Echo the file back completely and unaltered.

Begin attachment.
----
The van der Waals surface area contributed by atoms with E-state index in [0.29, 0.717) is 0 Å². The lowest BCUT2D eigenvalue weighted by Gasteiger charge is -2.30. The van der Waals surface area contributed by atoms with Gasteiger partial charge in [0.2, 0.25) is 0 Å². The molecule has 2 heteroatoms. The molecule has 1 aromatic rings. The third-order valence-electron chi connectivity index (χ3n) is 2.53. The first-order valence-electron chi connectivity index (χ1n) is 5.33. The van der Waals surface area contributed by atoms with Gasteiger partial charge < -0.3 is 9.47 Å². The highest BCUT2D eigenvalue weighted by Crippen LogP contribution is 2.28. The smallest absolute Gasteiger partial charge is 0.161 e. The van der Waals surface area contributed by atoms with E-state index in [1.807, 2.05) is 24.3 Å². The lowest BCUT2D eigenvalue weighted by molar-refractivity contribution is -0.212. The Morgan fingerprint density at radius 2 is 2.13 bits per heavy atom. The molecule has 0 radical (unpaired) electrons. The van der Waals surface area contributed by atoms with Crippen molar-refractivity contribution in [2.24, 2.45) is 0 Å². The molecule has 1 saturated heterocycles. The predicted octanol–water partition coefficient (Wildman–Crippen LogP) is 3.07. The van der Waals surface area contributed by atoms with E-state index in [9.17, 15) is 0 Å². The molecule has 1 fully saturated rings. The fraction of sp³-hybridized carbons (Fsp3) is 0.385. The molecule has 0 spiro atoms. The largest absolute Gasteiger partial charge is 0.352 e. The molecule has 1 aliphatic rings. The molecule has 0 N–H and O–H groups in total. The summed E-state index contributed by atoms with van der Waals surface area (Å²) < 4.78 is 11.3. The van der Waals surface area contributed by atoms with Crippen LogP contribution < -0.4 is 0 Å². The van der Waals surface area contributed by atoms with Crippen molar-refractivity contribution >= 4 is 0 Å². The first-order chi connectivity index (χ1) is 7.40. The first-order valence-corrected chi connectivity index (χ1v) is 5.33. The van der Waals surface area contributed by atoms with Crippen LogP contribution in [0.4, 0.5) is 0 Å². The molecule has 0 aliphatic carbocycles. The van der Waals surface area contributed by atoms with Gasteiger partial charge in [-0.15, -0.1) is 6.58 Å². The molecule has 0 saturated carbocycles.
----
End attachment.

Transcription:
The van der Waals surface area contributed by atoms with E-state index in [0.29, 0.717) is 0 Å². The lowest BCUT2D eigenvalue weighted by Gasteiger charge is -2.30. The van der Waals surface area contributed by atoms with Gasteiger partial charge in [0.2, 0.25) is 0 Å². The molecule has 2 heteroatoms. The molecule has 1 aromatic rings. The third-order valence-electron chi connectivity index (χ3n) is 2.53. The first-order valence-electron chi connectivity index (χ1n) is 5.33. The van der Waals surface area contributed by atoms with Gasteiger partial charge < -0.3 is 9.47 Å². The highest BCUT2D eigenvalue weighted by Crippen LogP contribution is 2.28. The smallest absolute Gasteiger partial charge is 0.161 e. The van der Waals surface area contributed by atoms with E-state index in [1.807, 2.05) is 24.3 Å². The lowest BCUT2D eigenvalue weighted by molar-refractivity contribution is -0.212. The Morgan fingerprint density at radius 2 is 2.13 bits per heavy atom. The molecule has 0 radical (unpaired) electrons. The van der Waals surface area contributed by atoms with Crippen molar-refractivity contribution in [2.24, 2.45) is 0 Å². The molecule has 1 saturated heterocycles. The predicted octanol–water partition coefficient (Wildman–Crippen LogP) is 3.07. The van der Waals surface area contributed by atoms with E-state index in [9.17, 15) is 0 Å². The molecule has 1 fully saturated rings. The fraction of sp³-hybridized carbons (Fsp3) is 0.385. The molecule has 0 spiro atoms. The largest absolute Gasteiger partial charge is 0.352 e. The molecule has 1 aliphatic rings. The molecule has 0 N–H and O–H groups in total. The summed E-state index contributed by atoms with van der Waals surface area (Å²) < 4.78 is 11.3. The van der Waals surface area contributed by atoms with Crippen LogP contribution < -0.4 is 0 Å². The van der Waals surface area contributed by atoms with Crippen molar-refractivity contribution >= 4 is 0 Å². The first-order chi connectivity index (χ1) is 7.40. The first-order valence-corrected chi connectivity index (χ1v) is 5.33. The van der Waals surface area contributed by atoms with Crippen LogP contribution in [0.4, 0.5) is 0 Å². The molecule has 0 aliphatic carbocycles. The van der Waals surface area contributed by atoms with Gasteiger partial charge in [-0.15, -0.1) is 6.58 Å². The molecule has 0 saturated carbocycles.